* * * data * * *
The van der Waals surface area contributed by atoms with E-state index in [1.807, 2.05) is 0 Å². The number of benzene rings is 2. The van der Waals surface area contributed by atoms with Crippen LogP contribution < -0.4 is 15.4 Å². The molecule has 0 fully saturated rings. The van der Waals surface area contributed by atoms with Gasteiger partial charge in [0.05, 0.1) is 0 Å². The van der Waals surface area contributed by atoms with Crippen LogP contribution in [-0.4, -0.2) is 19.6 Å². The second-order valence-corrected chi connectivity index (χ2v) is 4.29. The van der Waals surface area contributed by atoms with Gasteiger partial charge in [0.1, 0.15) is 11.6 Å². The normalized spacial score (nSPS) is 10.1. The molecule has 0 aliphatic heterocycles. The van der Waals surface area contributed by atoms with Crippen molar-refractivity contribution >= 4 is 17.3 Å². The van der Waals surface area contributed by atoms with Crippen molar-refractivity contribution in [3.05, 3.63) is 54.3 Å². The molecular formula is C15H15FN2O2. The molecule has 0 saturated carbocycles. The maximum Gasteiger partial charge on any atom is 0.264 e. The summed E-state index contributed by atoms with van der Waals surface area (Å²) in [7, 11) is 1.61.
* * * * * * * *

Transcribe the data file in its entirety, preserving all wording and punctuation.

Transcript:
The van der Waals surface area contributed by atoms with E-state index in [1.807, 2.05) is 0 Å². The number of benzene rings is 2. The van der Waals surface area contributed by atoms with Crippen LogP contribution < -0.4 is 15.4 Å². The molecule has 0 fully saturated rings. The van der Waals surface area contributed by atoms with Gasteiger partial charge in [0.05, 0.1) is 0 Å². The van der Waals surface area contributed by atoms with Crippen LogP contribution in [-0.4, -0.2) is 19.6 Å². The second-order valence-corrected chi connectivity index (χ2v) is 4.29. The van der Waals surface area contributed by atoms with Gasteiger partial charge in [0.1, 0.15) is 11.6 Å². The normalized spacial score (nSPS) is 10.1. The molecule has 0 aliphatic heterocycles. The van der Waals surface area contributed by atoms with Crippen molar-refractivity contribution >= 4 is 17.3 Å². The van der Waals surface area contributed by atoms with Crippen molar-refractivity contribution in [3.05, 3.63) is 54.3 Å². The molecular formula is C15H15FN2O2. The molecule has 0 saturated carbocycles. The maximum Gasteiger partial charge on any atom is 0.264 e. The summed E-state index contributed by atoms with van der Waals surface area (Å²) in [7, 11) is 1.61.